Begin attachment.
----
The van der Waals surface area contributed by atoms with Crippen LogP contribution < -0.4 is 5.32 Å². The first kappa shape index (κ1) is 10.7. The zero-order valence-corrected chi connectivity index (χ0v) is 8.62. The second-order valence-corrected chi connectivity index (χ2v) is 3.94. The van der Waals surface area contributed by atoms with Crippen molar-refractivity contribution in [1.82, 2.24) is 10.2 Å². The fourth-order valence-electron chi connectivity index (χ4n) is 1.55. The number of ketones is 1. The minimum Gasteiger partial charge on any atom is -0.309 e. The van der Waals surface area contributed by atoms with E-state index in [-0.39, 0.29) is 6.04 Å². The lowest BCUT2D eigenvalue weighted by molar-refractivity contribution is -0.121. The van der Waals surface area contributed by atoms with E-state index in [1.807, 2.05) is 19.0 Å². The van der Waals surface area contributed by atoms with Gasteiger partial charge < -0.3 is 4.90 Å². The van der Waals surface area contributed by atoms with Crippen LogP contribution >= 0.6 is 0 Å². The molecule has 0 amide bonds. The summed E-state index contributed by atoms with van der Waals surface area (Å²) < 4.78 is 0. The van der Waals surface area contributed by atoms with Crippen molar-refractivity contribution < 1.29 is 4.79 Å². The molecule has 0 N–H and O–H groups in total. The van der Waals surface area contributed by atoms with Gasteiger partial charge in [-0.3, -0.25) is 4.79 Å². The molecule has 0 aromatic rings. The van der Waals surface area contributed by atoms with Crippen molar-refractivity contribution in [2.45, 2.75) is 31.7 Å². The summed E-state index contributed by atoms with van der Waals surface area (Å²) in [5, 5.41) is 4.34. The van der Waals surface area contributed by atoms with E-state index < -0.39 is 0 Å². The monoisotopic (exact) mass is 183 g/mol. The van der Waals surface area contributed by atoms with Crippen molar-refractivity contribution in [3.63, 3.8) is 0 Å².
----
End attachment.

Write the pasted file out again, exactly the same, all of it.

The van der Waals surface area contributed by atoms with Crippen LogP contribution < -0.4 is 5.32 Å². The first kappa shape index (κ1) is 10.7. The zero-order valence-corrected chi connectivity index (χ0v) is 8.62. The second-order valence-corrected chi connectivity index (χ2v) is 3.94. The van der Waals surface area contributed by atoms with Crippen molar-refractivity contribution in [1.82, 2.24) is 10.2 Å². The fourth-order valence-electron chi connectivity index (χ4n) is 1.55. The number of ketones is 1. The minimum Gasteiger partial charge on any atom is -0.309 e. The van der Waals surface area contributed by atoms with E-state index in [-0.39, 0.29) is 6.04 Å². The lowest BCUT2D eigenvalue weighted by molar-refractivity contribution is -0.121. The van der Waals surface area contributed by atoms with E-state index in [1.807, 2.05) is 19.0 Å². The van der Waals surface area contributed by atoms with Gasteiger partial charge < -0.3 is 4.90 Å². The van der Waals surface area contributed by atoms with Crippen LogP contribution >= 0.6 is 0 Å². The molecule has 0 amide bonds. The summed E-state index contributed by atoms with van der Waals surface area (Å²) < 4.78 is 0. The van der Waals surface area contributed by atoms with Crippen molar-refractivity contribution < 1.29 is 4.79 Å². The molecule has 0 N–H and O–H groups in total. The van der Waals surface area contributed by atoms with Gasteiger partial charge in [-0.3, -0.25) is 4.79 Å². The molecule has 0 aromatic rings. The van der Waals surface area contributed by atoms with Crippen molar-refractivity contribution in [2.45, 2.75) is 31.7 Å². The summed E-state index contributed by atoms with van der Waals surface area (Å²) in [5, 5.41) is 4.34. The van der Waals surface area contributed by atoms with E-state index < -0.39 is 0 Å². The monoisotopic (exact) mass is 183 g/mol. The van der Waals surface area contributed by atoms with Crippen molar-refractivity contribution in [3.63, 3.8) is 0 Å².